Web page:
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ALBERT B. CASUGA, a Philippine-born writer, lives in Mississauga, Ontario, Canada, where he continues to write poetry, fiction, and criticism after his retirement from teaching and serving as an elected member of his region's school board. He was nominated to the Mississauga Arts Council Literary Awards in 2007. A graduate of the Royal and Pontifical University of St. Thomas (now University of Santo Tomas, Manila. Literature and English, magna cum laude), he taught English and Literature (Criticism, Theory, and Creative Writing) at the Philippines' De La Salle University and San Beda College. He has authored books of poetry, short stories, literary theory and criticism. He has won awards for his works in Canada, the U.S.A., and the Philippines. His latest work, A Theory of Echoes and Other Poems was published February 2009 by the University of Santo Tomas Publishing House. His fiction and poetry were published by online literary journals Asia Writes and Coastal Poems recently. He was a Fellow at the 1972 Silliman University Writers Workshop, Philippines. As a journalist, he worked with the United Press International and wrote an art column for the defunct Philippines Herald.

Thursday, September 17, 2009



The plot, as a series of actions in the story, is the backbone of any tale. Grandma’s tales have always been riveting because they would always answer the question of the toddlers gathered around her knees: What happened, abuela? What’s going to happen next? And then…

No story has escaped this essential requirement. Hence, if there is action, there must be a sequence articulated by the author in the order that achieves “verisimilitude’ (art imitating life or a slice of life objectified in the art work.)

Order and Arrangement of Actions. The actions in the plot would be more believable if they were arranged in such a manner that there would be clarity, continuity, drama (there is reasonable pitting of conflicting motivations and interests among the characters), and causality.

The exposition must be situated in the story so as to give a narrative background of the inciting force or initial action. It may occur in the beginning of the story prior to the initial action, or it may be in a narrated past event (flashback), depending on whether or not it succeeds in giving adequate background for any action that demands explanation so that this may become relevant to the story.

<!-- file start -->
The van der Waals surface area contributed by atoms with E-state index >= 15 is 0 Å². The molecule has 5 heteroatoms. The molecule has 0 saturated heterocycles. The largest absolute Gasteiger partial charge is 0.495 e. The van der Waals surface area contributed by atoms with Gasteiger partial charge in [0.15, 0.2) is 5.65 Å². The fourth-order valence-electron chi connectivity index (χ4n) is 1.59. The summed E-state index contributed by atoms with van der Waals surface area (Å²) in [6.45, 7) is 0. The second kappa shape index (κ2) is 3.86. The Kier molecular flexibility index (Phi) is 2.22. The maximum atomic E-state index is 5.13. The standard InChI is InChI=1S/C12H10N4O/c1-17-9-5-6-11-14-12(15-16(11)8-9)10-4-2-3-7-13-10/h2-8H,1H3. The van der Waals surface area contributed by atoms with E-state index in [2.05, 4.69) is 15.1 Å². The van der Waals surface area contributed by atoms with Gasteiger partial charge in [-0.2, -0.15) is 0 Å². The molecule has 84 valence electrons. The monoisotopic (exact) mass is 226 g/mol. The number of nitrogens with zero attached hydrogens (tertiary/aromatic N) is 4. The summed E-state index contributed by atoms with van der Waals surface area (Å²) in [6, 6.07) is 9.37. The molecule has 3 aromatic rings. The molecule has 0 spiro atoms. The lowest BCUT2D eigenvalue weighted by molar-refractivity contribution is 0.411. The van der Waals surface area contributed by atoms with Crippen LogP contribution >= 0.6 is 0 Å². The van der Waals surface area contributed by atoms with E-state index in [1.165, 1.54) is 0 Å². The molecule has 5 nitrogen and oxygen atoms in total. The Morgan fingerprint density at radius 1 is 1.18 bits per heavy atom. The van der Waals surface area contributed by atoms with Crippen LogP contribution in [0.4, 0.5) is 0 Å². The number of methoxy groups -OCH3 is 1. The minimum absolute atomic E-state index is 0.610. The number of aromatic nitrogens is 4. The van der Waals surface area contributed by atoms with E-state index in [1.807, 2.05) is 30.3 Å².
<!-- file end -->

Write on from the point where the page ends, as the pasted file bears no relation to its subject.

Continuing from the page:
The inciting action (initial action) must be reason enough to cause the ensuing conflicts which form the substance of the story. Since it is the principal cause of the drama, it must be significant enough to trigger succeeding actions. This is a measure of its effectiveness.

The complications or conflicts must result from variance of interests among characters and forces which figure in the story. They must be dramatic in such a way that a problem which cries for a solution or conclusion arises. Conflict is usually characterized by interest, suspense, and dramatic opposition among forces. These must conform to the nature of the characters and the demands of the plot so that it (plot) may make the subject matter believable.

The turning point is said to be effective if it reaches a level of interest which promises a decisive change in either the action or the characters. This change must provide the solution to the problem which has reached a fever point in this critical level of the story. It is the promise of a change which makes the discovery in the climax significant. Otherwise, without this change, there would be no story, there being no movement.

The climax is the resulting action which is caused by the conflicts and promised in the turning point. It is the change in the story. It concludes the movement of actions. It is said to be effective when it is the logical conclusion that naturally follows from the nature of the conflicts; and it provides a convincing and significant transformation of things in the story.

The denouement or resolution is deemed effective if it succeeds in levelling off the fever-pitch of emotion that has been aroused through the pace of the story. It should explain the effect of the change on the situation or on the characters. An effective denouement may also provide an explanation for the turn of events from the initial action through to the climax.

The narrative is usually arranged chronologically. It may sometimes be arranged in medias res (the story begins in the midst of actions and goes back to the causes of the action which may even become the climax).

Logical order may take the form of the story starting from the conclusion or climax and going back to the details or causes of the finale; or vice versa.

Psychologically, the story may be arranged according to the thought patterns of the characters or the author. (For instance, in “The Sound and the Fury" by William Faulkner, the story of the degeneration of the Compson family was told through the different streams-of-consciousness of the idiot, Benjy, and his brother, Quentin. In J.D. Salinger’s “The Catcher on the Rye,” the episodes are arranged according to the memory patterns of Holden Caulfield, the principal character).

That order which best suits the demands of the subject matter is said to be effective. For instance, if the subject matter is a step-by-step description of the commission of a crime as in “The Cask of Amontillado”, the author is expected to relate the story in the order in which the steps happen. In this manner, the reader may feel as if he is himself performing the perfect crime. Because of this, the story assumes greater believability and emotional effect.

Next: Part 8 Literary Criticism: Criticizing (Technique) Fiction --- Effective Characterization (Types and Methods).

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